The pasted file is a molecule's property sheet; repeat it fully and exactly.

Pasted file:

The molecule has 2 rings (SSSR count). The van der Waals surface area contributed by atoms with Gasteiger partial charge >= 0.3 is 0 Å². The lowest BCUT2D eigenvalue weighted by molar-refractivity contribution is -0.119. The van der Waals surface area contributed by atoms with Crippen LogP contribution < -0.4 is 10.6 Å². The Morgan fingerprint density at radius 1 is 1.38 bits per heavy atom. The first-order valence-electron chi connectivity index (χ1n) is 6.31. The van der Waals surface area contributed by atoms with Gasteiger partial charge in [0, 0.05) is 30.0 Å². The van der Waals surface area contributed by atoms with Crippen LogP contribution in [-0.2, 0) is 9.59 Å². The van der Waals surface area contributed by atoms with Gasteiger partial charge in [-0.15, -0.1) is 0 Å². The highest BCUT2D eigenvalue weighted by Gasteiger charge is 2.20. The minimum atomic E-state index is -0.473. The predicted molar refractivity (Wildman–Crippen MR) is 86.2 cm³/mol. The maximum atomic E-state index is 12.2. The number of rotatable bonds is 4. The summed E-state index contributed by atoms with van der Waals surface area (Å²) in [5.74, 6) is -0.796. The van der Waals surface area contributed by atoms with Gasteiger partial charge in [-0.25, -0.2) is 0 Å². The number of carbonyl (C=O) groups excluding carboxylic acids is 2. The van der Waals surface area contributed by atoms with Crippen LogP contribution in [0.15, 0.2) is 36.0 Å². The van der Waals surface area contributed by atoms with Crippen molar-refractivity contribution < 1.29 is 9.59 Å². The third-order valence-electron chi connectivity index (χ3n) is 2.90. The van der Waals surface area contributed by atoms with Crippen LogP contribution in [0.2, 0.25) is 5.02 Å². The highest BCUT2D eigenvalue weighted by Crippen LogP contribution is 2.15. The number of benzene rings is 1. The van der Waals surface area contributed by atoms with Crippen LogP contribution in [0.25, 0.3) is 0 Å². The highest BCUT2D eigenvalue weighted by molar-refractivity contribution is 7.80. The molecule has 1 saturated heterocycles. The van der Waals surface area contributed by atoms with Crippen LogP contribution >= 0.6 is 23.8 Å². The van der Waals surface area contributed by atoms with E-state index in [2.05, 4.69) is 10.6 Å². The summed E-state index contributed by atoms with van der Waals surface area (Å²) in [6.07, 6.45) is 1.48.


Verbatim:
The molecule has 2 rings (SSSR count). The van der Waals surface area contributed by atoms with Gasteiger partial charge >= 0.3 is 0 Å². The lowest BCUT2D eigenvalue weighted by molar-refractivity contribution is -0.119. The van der Waals surface area contributed by atoms with Crippen LogP contribution < -0.4 is 10.6 Å². The Morgan fingerprint density at radius 1 is 1.38 bits per heavy atom. The first-order valence-electron chi connectivity index (χ1n) is 6.31. The van der Waals surface area contributed by atoms with Gasteiger partial charge in [0, 0.05) is 30.0 Å². The van der Waals surface area contributed by atoms with Crippen LogP contribution in [-0.2, 0) is 9.59 Å². The van der Waals surface area contributed by atoms with Gasteiger partial charge in [-0.15, -0.1) is 0 Å². The highest BCUT2D eigenvalue weighted by Gasteiger charge is 2.20. The minimum atomic E-state index is -0.473. The predicted molar refractivity (Wildman–Crippen MR) is 86.2 cm³/mol. The maximum atomic E-state index is 12.2. The number of rotatable bonds is 4. The summed E-state index contributed by atoms with van der Waals surface area (Å²) in [5.74, 6) is -0.796. The van der Waals surface area contributed by atoms with Gasteiger partial charge in [-0.25, -0.2) is 0 Å². The number of carbonyl (C=O) groups excluding carboxylic acids is 2. The van der Waals surface area contributed by atoms with Crippen LogP contribution in [0.15, 0.2) is 36.0 Å². The van der Waals surface area contributed by atoms with Crippen molar-refractivity contribution < 1.29 is 9.59 Å². The third-order valence-electron chi connectivity index (χ3n) is 2.90. The van der Waals surface area contributed by atoms with Crippen LogP contribution in [0.2, 0.25) is 5.02 Å². The highest BCUT2D eigenvalue weighted by Crippen LogP contribution is 2.15. The number of benzene rings is 1. The van der Waals surface area contributed by atoms with Crippen LogP contribution in [0.25, 0.3) is 0 Å². The highest BCUT2D eigenvalue weighted by molar-refractivity contribution is 7.80. The molecule has 1 saturated heterocycles. The van der Waals surface area contributed by atoms with Crippen LogP contribution >= 0.6 is 23.8 Å². The van der Waals surface area contributed by atoms with E-state index in [2.05, 4.69) is 10.6 Å². The summed E-state index contributed by atoms with van der Waals surface area (Å²) in [6.07, 6.45) is 1.48.